Twitter: @HelloFresh

Food Novate

Food Novate (Lyon, France) creates digital menus for restaurants, currently only in France. They aim to use tablets and other devices to improve diners' experiences in restaurants. We had a peek at their app and it looks great - the bit about wine pairings is especially neat.

Twitter: @remy_taglang


Orderella (UK) is the app you need if you drink in popular, overcrowded bars or if you hate carrying around cash. Avoid lines by preordering your drinks and bar snacks and paying digitally. Currently available for nearly 95 pubs in the UK/Ireland.

Twitter: @orderella


MyFoody (Milan, Italy) is a fantastic concept to reduce food waste. Food distributors can sell their excess, expiring, or simply unattractive (but still delicious) foods at a reduced price, instead of throwing them out. Consumers, on the other hand, can look to save 30-70% off their bill. You can either pick up your goods or have them delivered via a sustainable form of transport.

Twitter: @MyFoody_


Foona (Pakistan) aims to help people search for and discover restaurants. With their search tool, diners should be able to find the best restaurants. Since sites like Yelp do not seem to cater to their region, this could turn out to be a valuable tool in the future.

Twitter: @foonaReview

Easy Dinner

Easy Dinner (Italy): Sort of like Groupon exclusively for restaurants, you can use Easy Dinner to find restaurant deals, such as 2 pizzas and 2 glasses of wine for 25 euros. The site is currently in beta, but free apps for Android, Windows Phone, and iOS are already in their respective app stores.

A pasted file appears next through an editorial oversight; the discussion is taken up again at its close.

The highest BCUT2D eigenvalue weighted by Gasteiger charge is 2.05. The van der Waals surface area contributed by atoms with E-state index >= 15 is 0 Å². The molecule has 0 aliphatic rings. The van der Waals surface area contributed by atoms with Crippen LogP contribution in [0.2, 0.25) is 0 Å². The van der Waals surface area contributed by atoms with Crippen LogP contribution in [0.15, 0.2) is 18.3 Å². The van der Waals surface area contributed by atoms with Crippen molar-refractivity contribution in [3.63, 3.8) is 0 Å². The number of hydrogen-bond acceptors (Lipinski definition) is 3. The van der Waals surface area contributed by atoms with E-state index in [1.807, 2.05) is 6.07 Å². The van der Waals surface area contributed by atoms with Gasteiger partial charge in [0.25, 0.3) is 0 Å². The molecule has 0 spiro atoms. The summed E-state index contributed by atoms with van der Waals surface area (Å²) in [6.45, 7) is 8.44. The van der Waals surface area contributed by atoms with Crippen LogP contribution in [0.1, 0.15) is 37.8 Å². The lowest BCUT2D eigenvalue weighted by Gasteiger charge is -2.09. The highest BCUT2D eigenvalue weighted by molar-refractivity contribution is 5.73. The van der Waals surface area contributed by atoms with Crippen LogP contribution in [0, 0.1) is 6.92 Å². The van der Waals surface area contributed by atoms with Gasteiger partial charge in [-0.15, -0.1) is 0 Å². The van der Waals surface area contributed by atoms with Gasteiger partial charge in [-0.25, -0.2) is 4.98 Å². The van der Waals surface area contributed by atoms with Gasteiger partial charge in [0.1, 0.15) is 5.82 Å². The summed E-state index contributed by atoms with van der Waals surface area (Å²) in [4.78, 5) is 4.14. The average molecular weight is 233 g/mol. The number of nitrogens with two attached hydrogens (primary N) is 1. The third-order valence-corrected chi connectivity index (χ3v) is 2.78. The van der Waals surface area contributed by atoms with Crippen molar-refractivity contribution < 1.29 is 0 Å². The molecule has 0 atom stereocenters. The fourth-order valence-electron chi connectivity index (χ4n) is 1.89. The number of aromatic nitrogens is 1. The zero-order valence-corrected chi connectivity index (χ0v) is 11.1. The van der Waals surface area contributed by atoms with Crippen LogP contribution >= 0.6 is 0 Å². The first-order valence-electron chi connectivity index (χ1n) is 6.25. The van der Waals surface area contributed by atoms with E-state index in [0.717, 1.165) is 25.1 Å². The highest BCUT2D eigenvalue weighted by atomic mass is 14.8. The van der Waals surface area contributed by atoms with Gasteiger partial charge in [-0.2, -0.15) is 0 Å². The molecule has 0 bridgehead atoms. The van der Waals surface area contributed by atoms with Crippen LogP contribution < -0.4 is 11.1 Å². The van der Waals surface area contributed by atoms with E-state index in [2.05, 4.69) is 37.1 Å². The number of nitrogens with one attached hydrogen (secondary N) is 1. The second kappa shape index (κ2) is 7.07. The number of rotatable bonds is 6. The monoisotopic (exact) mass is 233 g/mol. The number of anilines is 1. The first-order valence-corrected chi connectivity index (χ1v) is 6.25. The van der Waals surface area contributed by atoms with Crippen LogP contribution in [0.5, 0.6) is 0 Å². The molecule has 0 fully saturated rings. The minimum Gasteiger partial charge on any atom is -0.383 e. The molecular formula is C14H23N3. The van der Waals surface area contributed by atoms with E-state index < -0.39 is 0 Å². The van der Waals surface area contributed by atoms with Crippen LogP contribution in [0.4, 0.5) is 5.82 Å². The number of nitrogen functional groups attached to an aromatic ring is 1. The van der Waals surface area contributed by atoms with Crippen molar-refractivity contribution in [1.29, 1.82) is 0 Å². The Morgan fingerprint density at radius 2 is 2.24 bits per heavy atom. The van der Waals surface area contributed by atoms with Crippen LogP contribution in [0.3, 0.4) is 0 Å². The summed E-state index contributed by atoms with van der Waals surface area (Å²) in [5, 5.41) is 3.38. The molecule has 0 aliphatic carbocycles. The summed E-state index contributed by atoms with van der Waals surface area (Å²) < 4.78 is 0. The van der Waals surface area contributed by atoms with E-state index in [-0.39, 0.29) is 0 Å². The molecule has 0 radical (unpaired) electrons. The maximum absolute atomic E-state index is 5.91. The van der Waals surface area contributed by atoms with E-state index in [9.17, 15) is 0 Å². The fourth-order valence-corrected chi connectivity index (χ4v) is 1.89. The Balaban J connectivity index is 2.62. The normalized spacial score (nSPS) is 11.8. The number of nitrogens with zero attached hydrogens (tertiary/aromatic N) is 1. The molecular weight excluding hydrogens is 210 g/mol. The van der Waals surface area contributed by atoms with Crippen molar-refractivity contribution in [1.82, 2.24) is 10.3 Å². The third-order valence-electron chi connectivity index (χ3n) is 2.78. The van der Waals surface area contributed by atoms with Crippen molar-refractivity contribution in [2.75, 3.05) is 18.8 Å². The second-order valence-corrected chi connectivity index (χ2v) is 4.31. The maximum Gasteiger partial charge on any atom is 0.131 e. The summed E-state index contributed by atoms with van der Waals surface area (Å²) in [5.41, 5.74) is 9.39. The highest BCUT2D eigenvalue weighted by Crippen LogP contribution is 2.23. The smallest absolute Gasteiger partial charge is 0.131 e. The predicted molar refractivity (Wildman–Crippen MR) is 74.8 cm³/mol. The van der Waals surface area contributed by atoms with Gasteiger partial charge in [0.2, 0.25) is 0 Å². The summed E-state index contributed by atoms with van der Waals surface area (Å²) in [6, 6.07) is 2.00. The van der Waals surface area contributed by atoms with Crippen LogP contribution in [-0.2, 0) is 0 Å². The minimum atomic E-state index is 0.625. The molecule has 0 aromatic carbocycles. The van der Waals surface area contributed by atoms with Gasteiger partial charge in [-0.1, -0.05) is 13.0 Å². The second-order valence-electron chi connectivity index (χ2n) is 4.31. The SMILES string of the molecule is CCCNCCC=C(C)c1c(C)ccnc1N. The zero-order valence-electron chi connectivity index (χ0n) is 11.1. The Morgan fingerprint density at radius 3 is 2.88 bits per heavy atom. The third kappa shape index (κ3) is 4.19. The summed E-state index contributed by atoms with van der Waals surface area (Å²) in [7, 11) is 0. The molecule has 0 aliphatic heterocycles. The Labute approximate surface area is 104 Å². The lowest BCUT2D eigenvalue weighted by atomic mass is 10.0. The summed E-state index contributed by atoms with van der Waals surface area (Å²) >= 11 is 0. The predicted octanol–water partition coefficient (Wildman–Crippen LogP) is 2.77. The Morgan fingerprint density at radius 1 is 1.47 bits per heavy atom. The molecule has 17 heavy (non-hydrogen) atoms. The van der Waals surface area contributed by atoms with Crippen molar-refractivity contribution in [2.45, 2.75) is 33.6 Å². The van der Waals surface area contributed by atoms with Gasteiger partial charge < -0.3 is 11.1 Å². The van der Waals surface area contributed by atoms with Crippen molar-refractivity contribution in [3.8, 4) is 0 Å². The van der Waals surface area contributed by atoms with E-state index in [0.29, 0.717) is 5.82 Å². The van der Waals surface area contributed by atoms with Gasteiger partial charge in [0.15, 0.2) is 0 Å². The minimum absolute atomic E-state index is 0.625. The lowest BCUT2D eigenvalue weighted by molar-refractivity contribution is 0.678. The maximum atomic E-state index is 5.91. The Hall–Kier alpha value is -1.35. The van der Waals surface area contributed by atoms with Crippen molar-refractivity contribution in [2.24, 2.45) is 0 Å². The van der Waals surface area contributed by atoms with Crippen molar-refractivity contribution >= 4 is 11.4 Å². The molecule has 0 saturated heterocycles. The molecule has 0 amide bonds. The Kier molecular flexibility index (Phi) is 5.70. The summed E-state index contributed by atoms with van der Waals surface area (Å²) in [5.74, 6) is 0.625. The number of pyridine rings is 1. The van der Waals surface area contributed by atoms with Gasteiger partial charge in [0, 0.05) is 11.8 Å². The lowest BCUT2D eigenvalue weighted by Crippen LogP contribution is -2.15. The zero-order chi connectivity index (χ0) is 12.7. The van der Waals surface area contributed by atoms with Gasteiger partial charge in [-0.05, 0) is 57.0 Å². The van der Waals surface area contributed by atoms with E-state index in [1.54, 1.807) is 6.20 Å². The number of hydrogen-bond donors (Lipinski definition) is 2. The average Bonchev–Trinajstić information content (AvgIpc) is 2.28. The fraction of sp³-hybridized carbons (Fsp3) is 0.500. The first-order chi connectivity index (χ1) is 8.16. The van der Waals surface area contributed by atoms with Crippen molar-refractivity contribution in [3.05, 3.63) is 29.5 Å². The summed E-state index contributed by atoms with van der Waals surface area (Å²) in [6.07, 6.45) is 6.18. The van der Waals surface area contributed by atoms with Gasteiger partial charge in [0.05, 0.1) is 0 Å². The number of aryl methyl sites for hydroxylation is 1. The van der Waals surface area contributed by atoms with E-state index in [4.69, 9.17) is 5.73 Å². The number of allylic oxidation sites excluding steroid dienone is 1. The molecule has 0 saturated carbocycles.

Natural Machines (Foodini)

Natural Machines (Spain): This 3D food printer uses natural ingredients to create healthy meals. Though definitely impressive, it seems more creative than practical, and most of their example dishes seem more like artwork than food we would really eat on a normal weeknight. We can totally see how upscale restaurants or bakeries would make good use of this, but as home cooks we don't think we'll add this to our kitchens.

Twitter: @NaturalMachines

Food Square

With Food Square (Italy), you can quickly create events at restaurants, specifying the location, number of reserved places, etc., and find other hungry people who are happy to join you.

Twitter: @FoodSquareIt


Drop (San Francisco, California) is a smart scale that connects to your iPad and an interactive recipe app that makes baking much less complicated. You can use it to find recipes, make a shopping list, reduce or increase the number of servings, and share your baked goods with the world. It reminds us of The Orange Chef (, just focused on baking. Plus, this sleek device is probably cheaper than you think - $99.95.

Twitter: @dropkitchen


Appetitoso (Florence, Italy): Like some of the other apps we've mentioned, Appetitoso wants to help people find the right restaurants for their cravings. They recommend restaurants that were mentioned in blogs or by local foodies to ensure the restaurants are considered must-visit locations.

Twitter: @Appetitoso_app


Artizone (Dallas, Texas): Live in Dallas or Chicago? Artizone delivers artisanal products to your home, from ice cream to honey to bread. Make shopping lists, find recipes, and learn more about the people producing your food. The site can be a little hard to use, but it makes up for it with its cute and personable design.

Twitter: @artizone

All in all, there are some clear trends in the food startup scene: restaurant finding tools, social dining apps, food delivery, and smart, high-tech cooking appliances. We plan on entering the ring in some of these areas soon, so as always, stay spooned!


Crystal Schlegelmilch

Written by on November 9th 2014